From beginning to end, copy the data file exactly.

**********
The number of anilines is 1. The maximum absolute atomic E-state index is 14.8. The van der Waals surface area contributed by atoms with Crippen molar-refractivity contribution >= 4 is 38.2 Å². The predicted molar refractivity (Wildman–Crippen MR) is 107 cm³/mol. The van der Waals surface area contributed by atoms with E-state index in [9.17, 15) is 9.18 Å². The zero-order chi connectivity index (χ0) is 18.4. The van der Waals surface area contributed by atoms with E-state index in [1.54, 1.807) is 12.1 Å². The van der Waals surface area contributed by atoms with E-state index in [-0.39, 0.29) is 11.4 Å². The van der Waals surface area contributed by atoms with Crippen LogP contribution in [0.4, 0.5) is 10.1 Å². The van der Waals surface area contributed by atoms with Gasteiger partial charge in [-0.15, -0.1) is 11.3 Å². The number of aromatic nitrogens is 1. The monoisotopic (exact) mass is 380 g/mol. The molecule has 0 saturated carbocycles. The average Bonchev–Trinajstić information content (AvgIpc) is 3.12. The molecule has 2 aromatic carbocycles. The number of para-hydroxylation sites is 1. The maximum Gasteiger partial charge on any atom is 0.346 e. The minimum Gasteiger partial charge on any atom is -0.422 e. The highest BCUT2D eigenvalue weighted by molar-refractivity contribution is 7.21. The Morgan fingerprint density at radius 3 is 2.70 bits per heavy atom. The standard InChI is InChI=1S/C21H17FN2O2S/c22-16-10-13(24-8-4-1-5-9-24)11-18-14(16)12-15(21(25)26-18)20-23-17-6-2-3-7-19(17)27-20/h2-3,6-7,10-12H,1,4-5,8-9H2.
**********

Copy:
The number of anilines is 1. The maximum absolute atomic E-state index is 14.8. The van der Waals surface area contributed by atoms with Crippen molar-refractivity contribution >= 4 is 38.2 Å². The predicted molar refractivity (Wildman–Crippen MR) is 107 cm³/mol. The van der Waals surface area contributed by atoms with E-state index in [9.17, 15) is 9.18 Å². The zero-order chi connectivity index (χ0) is 18.4. The van der Waals surface area contributed by atoms with E-state index in [1.54, 1.807) is 12.1 Å². The van der Waals surface area contributed by atoms with E-state index in [-0.39, 0.29) is 11.4 Å². The van der Waals surface area contributed by atoms with Crippen LogP contribution in [0.4, 0.5) is 10.1 Å². The van der Waals surface area contributed by atoms with Gasteiger partial charge in [-0.15, -0.1) is 11.3 Å². The number of aromatic nitrogens is 1. The monoisotopic (exact) mass is 380 g/mol. The molecule has 0 saturated carbocycles. The average Bonchev–Trinajstić information content (AvgIpc) is 3.12. The molecule has 2 aromatic carbocycles. The number of para-hydroxylation sites is 1. The maximum Gasteiger partial charge on any atom is 0.346 e. The minimum Gasteiger partial charge on any atom is -0.422 e. The highest BCUT2D eigenvalue weighted by molar-refractivity contribution is 7.21. The Morgan fingerprint density at radius 3 is 2.70 bits per heavy atom. The standard InChI is InChI=1S/C21H17FN2O2S/c22-16-10-13(24-8-4-1-5-9-24)11-18-14(16)12-15(21(25)26-18)20-23-17-6-2-3-7-19(17)27-20/h2-3,6-7,10-12H,1,4-5,8-9H2.